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Meaning & Morality in Modernity
Andrew Brower Latz traces two core problems for the modern mind.
In Sam Lipsyte’s satirical novel The Ask, set in contemporary New York, the protagonist says, “We were stuck between meanings. Or we were the last dribbles of something. It was hard to figure. The fall of the Soviet Union, this was… The beginning of aggressively marketed nachos.”
Disquiet about the experience of modern life was already being expressed in the mid-nineteenth century by novelists such as Flaubert, philosophers such as Kierkegaard, and sociologists such as Weber. In this article we’ll consider a tradition, exemplified by Weber, of examining modernity’s problems by relating them to a way of thinking. (The reader should be warned: this is a completely one-sided presentation focused entirely on the problems of modernity and not its great achievements.)
Before we launch into the details, here is a broad sketch of the problem. In modern society we live with an ethical predicament: as our form of society has increased our material well-being, it has simultaneously leached the significance from our experience. Our intellectual life is dominated by scientific rationality, and our practical life by bureaucratic rationality (these two forms of reason are similar); and although they are very good at securing the means of life, they drain from the world the “sources of meaning and significance that traditionally anchored ethical practices”: God, community, nature. (The quotation is from J.M. Bernstein’s 2001 book Adorno: Disenchantment and Ethics, which I’ll follow here, as it is one of the best accounts of these issues). So the end result of these forms of rationality and their institutional expressions in our politics and societies, has been the undermining of both morality and meaning.
The foundational analysis of how this situation arose came from the German sociologist Max Weber (1864-1920). He called it disenchantment or rationalisation. But the first person to articulate the unease with real force was Friedrich Nietzsche (1844-1900) in the late nineteenth century. His thought is sometimes formulaically expressed in these terms: the highest values devalue themselves, and there is no answer to ‘why?’. This loss of meaning and morality Nietzsche called ‘nihilism’ and ‘the death of God’ because the influence of traditional Christian morality on European society was waning. Nietzsche identified a society-wide condition with existential and intellectual ramifications: as society pursued scientific truth and rationality, people found that other values and ideals seemed increasingly less rational. As a result they began to doubt ethical values and ideals, which in turn lost their motivating force, and so our ability to understand and guide our lives with practical reason was undermined. This begins to threaten “the ethical meaningfulness of human existence” and “in so doing, undermine the conditions of rational agency, of goal-directed meaningful action as such” (Bernstein, p.6). Notice this is not simply a problem of ethics, but of reason itself: “Modern, secular reason is self-undermining” (p.5). Even reason and truth now seem suspect to us, and we do not know why we should value them.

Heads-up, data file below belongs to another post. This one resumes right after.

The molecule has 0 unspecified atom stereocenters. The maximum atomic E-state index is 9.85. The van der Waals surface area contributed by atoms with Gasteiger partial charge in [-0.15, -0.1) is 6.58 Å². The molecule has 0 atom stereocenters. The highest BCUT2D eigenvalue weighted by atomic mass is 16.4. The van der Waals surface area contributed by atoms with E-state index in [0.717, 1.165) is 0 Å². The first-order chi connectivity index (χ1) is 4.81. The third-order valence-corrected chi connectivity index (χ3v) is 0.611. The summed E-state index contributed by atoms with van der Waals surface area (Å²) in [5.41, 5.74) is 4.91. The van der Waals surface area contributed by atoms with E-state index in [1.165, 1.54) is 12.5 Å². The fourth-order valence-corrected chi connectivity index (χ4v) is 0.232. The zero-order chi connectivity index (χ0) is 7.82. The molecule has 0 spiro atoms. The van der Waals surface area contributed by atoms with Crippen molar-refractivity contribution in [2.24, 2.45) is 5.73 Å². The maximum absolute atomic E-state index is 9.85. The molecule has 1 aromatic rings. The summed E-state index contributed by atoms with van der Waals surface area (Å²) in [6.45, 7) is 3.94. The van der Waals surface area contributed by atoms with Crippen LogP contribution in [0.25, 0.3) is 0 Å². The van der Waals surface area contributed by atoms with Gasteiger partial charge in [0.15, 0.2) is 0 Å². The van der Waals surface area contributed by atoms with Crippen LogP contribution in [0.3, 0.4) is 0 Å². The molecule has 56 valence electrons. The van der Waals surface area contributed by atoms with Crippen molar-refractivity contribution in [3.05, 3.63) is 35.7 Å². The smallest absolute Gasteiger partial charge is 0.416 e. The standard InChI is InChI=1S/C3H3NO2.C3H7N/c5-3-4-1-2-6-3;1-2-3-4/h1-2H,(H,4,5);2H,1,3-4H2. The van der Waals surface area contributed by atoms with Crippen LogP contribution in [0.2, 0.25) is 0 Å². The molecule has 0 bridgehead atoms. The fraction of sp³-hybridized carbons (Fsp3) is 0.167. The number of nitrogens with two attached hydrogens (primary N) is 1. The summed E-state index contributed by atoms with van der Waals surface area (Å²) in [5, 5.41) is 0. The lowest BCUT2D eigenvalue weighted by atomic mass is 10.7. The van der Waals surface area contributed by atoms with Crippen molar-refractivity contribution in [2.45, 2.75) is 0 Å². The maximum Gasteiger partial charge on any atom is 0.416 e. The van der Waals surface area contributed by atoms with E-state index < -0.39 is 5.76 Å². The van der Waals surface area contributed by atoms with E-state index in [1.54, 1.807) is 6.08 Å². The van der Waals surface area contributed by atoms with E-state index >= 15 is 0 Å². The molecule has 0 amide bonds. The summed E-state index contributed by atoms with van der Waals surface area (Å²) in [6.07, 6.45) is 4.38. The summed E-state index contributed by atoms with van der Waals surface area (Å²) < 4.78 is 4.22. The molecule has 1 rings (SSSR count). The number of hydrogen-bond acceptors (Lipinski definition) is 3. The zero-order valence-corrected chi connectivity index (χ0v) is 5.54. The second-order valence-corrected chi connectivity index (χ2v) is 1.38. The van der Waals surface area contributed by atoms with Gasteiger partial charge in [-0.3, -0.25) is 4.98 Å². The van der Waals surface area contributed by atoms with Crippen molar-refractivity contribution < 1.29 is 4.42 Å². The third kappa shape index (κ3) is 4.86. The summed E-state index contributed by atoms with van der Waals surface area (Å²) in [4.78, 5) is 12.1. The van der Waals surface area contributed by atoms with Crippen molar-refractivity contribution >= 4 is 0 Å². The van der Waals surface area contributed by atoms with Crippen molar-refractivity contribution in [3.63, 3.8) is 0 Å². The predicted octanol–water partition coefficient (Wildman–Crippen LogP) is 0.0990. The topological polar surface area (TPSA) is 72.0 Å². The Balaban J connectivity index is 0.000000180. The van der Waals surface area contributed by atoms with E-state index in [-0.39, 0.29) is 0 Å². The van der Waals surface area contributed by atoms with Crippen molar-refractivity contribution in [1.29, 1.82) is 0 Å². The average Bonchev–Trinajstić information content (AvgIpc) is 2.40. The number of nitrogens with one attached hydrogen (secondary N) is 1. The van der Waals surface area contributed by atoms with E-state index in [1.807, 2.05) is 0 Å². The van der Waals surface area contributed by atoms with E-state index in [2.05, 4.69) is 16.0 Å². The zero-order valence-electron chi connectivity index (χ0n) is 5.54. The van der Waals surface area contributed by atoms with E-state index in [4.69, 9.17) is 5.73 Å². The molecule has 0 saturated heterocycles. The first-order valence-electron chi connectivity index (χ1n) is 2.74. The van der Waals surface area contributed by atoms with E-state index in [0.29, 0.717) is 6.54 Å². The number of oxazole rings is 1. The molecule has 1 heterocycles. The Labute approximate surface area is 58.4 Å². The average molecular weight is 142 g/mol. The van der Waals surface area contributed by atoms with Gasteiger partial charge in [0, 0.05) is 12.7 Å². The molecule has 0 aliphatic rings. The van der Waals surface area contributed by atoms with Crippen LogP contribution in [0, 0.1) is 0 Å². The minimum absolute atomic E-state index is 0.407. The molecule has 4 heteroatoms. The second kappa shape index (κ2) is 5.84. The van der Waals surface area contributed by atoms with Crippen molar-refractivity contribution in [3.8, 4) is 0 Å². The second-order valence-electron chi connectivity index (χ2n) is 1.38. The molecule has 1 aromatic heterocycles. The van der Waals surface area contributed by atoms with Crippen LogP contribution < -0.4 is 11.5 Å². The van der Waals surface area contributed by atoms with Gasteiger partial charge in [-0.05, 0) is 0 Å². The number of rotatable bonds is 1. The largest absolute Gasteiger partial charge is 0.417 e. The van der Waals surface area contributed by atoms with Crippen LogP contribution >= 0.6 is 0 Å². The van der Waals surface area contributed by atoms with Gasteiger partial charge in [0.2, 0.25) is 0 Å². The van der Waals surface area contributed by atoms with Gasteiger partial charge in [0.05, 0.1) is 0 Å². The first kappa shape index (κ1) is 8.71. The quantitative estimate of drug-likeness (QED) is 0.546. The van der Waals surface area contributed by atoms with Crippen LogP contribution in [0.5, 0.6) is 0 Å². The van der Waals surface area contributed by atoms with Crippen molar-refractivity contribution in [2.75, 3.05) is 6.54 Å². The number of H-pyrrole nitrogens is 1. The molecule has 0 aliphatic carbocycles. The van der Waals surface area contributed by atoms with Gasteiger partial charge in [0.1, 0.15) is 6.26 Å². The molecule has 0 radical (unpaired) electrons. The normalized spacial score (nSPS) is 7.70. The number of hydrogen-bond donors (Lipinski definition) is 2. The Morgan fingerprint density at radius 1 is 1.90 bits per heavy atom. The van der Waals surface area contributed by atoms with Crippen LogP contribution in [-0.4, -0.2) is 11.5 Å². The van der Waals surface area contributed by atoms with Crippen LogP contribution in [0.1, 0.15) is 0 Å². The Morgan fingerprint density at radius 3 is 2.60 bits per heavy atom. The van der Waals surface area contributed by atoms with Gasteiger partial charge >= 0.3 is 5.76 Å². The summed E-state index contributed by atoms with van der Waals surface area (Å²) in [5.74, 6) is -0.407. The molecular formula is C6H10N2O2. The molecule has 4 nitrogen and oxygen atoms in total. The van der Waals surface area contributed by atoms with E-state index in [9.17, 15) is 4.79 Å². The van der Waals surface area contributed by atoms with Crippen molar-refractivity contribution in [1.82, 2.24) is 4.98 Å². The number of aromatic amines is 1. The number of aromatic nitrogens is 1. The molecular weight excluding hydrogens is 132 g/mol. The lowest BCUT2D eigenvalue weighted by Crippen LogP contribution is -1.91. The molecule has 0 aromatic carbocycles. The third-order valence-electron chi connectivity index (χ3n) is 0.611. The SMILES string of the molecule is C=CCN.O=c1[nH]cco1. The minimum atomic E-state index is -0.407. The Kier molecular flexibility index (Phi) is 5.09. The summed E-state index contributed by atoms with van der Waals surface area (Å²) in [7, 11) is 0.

This is a remarkable position to be in.
Meaning In Modernity by Federico De Cicco 2015
To see more of his art, please visit behance.net/zumar7
Some Remarks on the Birth of Modernity
What I am about to describe is not a criticism of science itself, but an observation about an unfortunate effect of science’s success. Over time science has developed a view of nature as devoid of meaning: valueless, merely a series of processes taking place according to physical laws. Mathematics and mathematical physics seem to describe this reality objectively, and so these disciplines were taken as the ideal for all knowledge and reason, simply because modern science had proven so successful and progressed so rapidly. Reason now comes to be seen as requiring the continual critique of myth and other prescientific thought. From the standpoint of Enlightened modern society, one can say, “Once I used to reason using myth, now I demythologise; once I used to be religious, now I am secular; once I used to regard nature as imbued with subjective values, now I see objectively.”